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RAHS students push the limits

High-achievers strive for more learning, challenging classes

By Charles Self

Mollie Brombaugh is hard at work as she tackles all that RAHS throws at her.
Photo by Tristina Huynh

Raisbeck Aviation High School is built for those who want to achieve a higher education in the STEM field. It helps to push determined students to their limits while preparing them for the future. Challenging course schedules are available for the few who fly high and set the bar for the student body.

Despite being a sophomore, Mollie Brombaugh has taken on a pile of classes that would be intimidating to even a junior.

“Honestly, without sounding too vain, pride was a primary reason why I wanted to take more advanced classes,” said Brombaugh. “I wanted, and still want to be, the best, and the best person I could be.”

Brombaugh is thankful to have the opportunities that RAHS provides for her and continues to push herself to constantly be a better student.

“I want to aim for, and be at, the top,” said Brombaugh. “Additionally, I wanted to challenge myself by taking a harder class load, which is something I have been doing since elementary school. Finally, I wanted to get a jump start on as many classes as possible because I love math and science. I want to have the capacity and ability to learn as much as possible throughout my high school years, and getting ahead in my classes helps with that.”

Remaining at the top is no easy feat. However, the repercussions, such as obtaining older friends, greatly enhances one’s learning experience.

“Aside from the advanced learning experiences, one of the major advantages to taking these advanced classes is my expanded friend/acquaintance group,” said Brombaugh. “I’ve really had a great experience working with juniors and seniors and it’s good to know more people at school.”

While having friends in classes is a must, the material is what truly makes a class special. However, a downside of taking on junior level work is the mental stress accompanying it.

“These classes have also been fun because I just really like the material,” said Brombaugh, “and it’s cool to understand more and more how the world works. Also, I think I’m getting an early dose of the junior slumps.”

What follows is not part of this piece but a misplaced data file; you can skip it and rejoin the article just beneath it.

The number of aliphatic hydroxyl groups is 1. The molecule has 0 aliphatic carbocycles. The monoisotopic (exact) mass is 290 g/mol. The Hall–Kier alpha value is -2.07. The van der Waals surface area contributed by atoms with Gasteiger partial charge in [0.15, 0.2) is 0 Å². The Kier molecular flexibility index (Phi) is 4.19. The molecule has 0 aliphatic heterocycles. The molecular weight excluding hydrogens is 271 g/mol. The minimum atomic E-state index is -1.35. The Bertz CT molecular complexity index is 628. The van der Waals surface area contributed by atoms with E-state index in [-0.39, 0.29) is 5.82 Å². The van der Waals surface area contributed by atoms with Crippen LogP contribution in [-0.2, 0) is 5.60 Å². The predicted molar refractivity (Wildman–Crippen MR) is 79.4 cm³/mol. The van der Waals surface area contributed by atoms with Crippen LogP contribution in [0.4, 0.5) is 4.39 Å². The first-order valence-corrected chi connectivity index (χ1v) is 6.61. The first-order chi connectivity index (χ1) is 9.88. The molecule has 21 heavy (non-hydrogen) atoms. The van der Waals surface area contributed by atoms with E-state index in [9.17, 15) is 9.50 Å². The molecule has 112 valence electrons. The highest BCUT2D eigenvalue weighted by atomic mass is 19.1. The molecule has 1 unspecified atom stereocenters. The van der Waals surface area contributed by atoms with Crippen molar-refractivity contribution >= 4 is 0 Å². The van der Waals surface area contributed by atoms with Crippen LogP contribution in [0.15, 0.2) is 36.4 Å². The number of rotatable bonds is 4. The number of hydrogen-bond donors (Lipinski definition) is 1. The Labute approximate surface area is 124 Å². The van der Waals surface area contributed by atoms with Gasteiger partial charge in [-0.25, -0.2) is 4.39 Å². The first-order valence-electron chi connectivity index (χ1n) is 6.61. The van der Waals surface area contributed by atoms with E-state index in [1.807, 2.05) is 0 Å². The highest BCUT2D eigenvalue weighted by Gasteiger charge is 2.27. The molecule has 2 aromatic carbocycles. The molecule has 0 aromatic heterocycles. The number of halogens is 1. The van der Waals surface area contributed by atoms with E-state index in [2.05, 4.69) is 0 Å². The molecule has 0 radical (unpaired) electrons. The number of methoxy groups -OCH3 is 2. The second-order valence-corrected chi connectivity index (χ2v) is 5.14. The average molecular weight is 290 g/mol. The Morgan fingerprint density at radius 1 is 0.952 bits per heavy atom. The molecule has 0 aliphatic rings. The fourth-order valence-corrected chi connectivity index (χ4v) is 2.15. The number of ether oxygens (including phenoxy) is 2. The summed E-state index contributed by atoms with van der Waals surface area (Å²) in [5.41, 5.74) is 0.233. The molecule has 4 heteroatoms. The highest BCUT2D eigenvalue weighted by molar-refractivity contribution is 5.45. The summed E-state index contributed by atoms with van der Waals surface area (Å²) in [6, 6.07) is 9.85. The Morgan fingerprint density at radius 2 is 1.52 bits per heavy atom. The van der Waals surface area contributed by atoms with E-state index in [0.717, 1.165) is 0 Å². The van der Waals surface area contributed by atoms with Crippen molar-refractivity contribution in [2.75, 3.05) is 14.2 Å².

While early onset junior slumps may be looming, the classes that Brombaugh chooses to push herself with are teaching her to deal with different teaching and learning styles.

“Right now, I’m taking 3 advanced, non-sophomore classes; AP Calculus AB, AP Physics 1, and Chemistry,” said Brombaugh. “Each of these classes has significantly unique and distinct teaching/learning styles, but I am having no issues with any of them. Each class’s style suits the teacher and to some extent, the subject, and I have adjusted and succeeded in each class despite their differences. No complaints here.”

Working as hard as she does, Brombaugh recognizes the work she has taken on can be detrimental if she is not careful.

“I may run out of classes in my senior year, though that’s far in the future so not my concern right now,” said Brombaugh. “More pressing is that [as] a sophomore, [we] have this wonderful thing called the ECP. I have heard that the ECP is challenging enough taking a regular sophomore load, and I have heard from junior friends that the ECP is terrible with one AP. I have approximately 2.5. AP and ECP season is going to be terrible.”

Oliver Low is a RAHS Junior who has taken it upon himself to fill his schedule with challenging classes.

“I was fortunate enough to get two science classes on my schedule this year, both Chemistry and AP Physics 1, which go really well together,” said Low. “I also have the two other AP classes that I really wanted to take: Calculus BC and AP Language/Composition.”

Although none of Low’s classes assign a lot of homework, there are some challenging nights.

“I don’t feel like any one of these classes comes with a massive amount of homework,” said Low, “although occasionally they do all overlap and I’m in for a long night.”

With these longer classes one must work harder to remain relaxed to push themselves forth.

“Staying relaxed can always be a bit difficult going back and forth between all my classes,” said Low, “but for a lot of them, the work has almost become a kind of personal challenge or game to see how far I can push myself.”

At RAHS, Low must constantly strive to become a better student as new challenges present themselves.

“I like to get competitive with my friends and can be a bit of a show-off when I get the opportunity,” said Low. “So while being relaxed isn’t always possible, I’ve realized that you can definitely still manage to have fun based around your workload.”

To complete the tasks that are mandatory in so many classes, one must have a specific mindset, and recognizing the opportunities available at RAHS is imperative.

“For me, my mindset going into junior year was all about proving that I can take advantage of all the opportunities our school provides,” said Low. “I really wanted to demonstrate my interest and skill in science and math fields, and I ended up with an excellent combination of classes to do that.”

There is some good advice to follow as one takes a turn down the twisty path that is AP courses.

“Basically, if you have a strong interest in the classes you’re taking,” said Low, “then motivating yourself to stay on top of things becomes less of a challenge.”

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